Kansas still winless after falling to Texas Tech 30-20
LAWRENCE, Kan. (AP) — Luck looked to be on the Jayhawks’ side during what might be chalked up as one of the strangest plays in Kansas football history.
With less than five minutes to go, Kansas was down by 3. Freshman quarterback Ryan Willis was backed up in his own end zone, which would have resulted in a safety, but he fumbled. Two Texas Tech defenders wrestled for the ball, but the ball rolled to running back De’Andre Mann, who ran out of the end zone for a 4-yard gain.
One play later, Willis tossed a pick six and the Jayhawks couldn’t bounce back, falling to Texas Tech 30-20.
“The thing that I know about Ryan (Willis) is he’s young, he’s a freshman,” coach David Beaty said. “I know that screaming at him and not teaching him would be a complete mistake. When he comes off and he makes a mistake, the first thing I do is, myself and coach (Rob) Likens, is we start teaching. We talk about that teaching moment.”
Patrick Mahomes threw for 359 yards and a score, De’Andre Washington rushed for 160 yards and a TD and Texas Tech held off a late-charging, winless Kansas team.
The Red Raiders (5-2, 2-2 Big 12) racked up 225 yards rushing and a touchdown on the ground. Texas Tech’s 30 points were the least amount the team has scored all season.
Five different Texas Tech offensive playmakers recorded over 50 yards receiving. Zach Austin led the Red Raiders with 80 yards receiving, Jakeem Grant had 76 yards, Devin Lauderdale had 50, Cameron Batson, 58, and Reginald Davis, 57 yards and a score.
Texas Tech continued its streak of perfection, as the Red Raiders are 9-0 inside Memorial Stadium, a record dating to 1966.
Kansas (0-6, 0-3) is riding a nine-game losing streak and is 0-6 for the first time since 1988. Before this season, Kansas had only started 0-6 three times in program history, in 1954 and 1988. Beaty is still waiting for his first win.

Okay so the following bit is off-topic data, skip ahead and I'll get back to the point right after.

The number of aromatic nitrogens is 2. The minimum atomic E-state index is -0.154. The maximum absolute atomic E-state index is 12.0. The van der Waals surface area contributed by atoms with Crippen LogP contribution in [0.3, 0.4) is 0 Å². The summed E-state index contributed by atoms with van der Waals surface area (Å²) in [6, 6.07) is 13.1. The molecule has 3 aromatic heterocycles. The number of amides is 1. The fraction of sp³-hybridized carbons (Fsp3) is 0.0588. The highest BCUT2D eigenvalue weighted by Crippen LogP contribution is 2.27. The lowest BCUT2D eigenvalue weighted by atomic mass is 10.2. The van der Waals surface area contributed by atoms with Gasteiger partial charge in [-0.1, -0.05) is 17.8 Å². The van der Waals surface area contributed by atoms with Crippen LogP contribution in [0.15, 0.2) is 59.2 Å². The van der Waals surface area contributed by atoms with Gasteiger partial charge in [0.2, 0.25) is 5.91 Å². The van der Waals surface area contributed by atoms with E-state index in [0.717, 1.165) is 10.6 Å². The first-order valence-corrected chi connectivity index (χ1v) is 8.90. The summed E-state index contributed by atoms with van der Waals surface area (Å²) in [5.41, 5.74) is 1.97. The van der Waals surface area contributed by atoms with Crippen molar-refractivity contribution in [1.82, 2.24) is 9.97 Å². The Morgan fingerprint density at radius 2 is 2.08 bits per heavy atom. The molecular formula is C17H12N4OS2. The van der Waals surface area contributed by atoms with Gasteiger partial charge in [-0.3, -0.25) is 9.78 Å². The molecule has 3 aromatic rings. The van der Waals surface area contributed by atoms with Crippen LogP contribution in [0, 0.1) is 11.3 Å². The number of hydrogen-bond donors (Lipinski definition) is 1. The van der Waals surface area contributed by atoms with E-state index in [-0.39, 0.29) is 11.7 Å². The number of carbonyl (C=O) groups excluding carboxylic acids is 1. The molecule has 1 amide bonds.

Willis was 35 of 50 for a career-high 330 yards passing in his second start for the Jayhawks. Willis turned the ball over three times, throwing two picks and dropped a fumble. Mann gained 107 yards on 15 carries.
Kansas had its share of bloopers, most of those coming on special teams.
Matthew Wyman missed an extra point attempt and two field goals, a 52-yard attempt and a 34-yard attempt, and Nick Bartolotta shanked a 22-yard field goal wide right.
“We talk about special teams until we’re blue in the face,” Beaty said. “Because we know that’s a hidden third that we’ve got to win. We win that one right there, we win this football game. We didn’t get it done though.”
Wyman said two of the three facets — punting and kickoffs — were pretty good, but the one that mattered most — field goals and PATs — weren’t solid.
“It sucks when you lose by 10 and we leave 10 points on the field,” Wyman said. “It’s obviously not a good feeling, but we’ll bounce back and we’ll be fine.”
But Kansas wasn’t going out without a fight. Kansas had back-to-back touchdowns in the fourth quarter to put them down by 3.
The sack-fumble-wrestle-run play electrified Memorial Stadium. The few fans that dotted the stands were going insane. They believed Kansas could pull it off.
“How about our guys that kept playing,” Beaty said of the play. “What about De’Andre Mann? He picks it up, gets out there and we get an opportunity to extend the sticks. That right there was some great growth for us as a team.”
But the momentum quickly shifted. On the next play, Willis threw a pick-six and Kansas’ comeback hopes were dashed.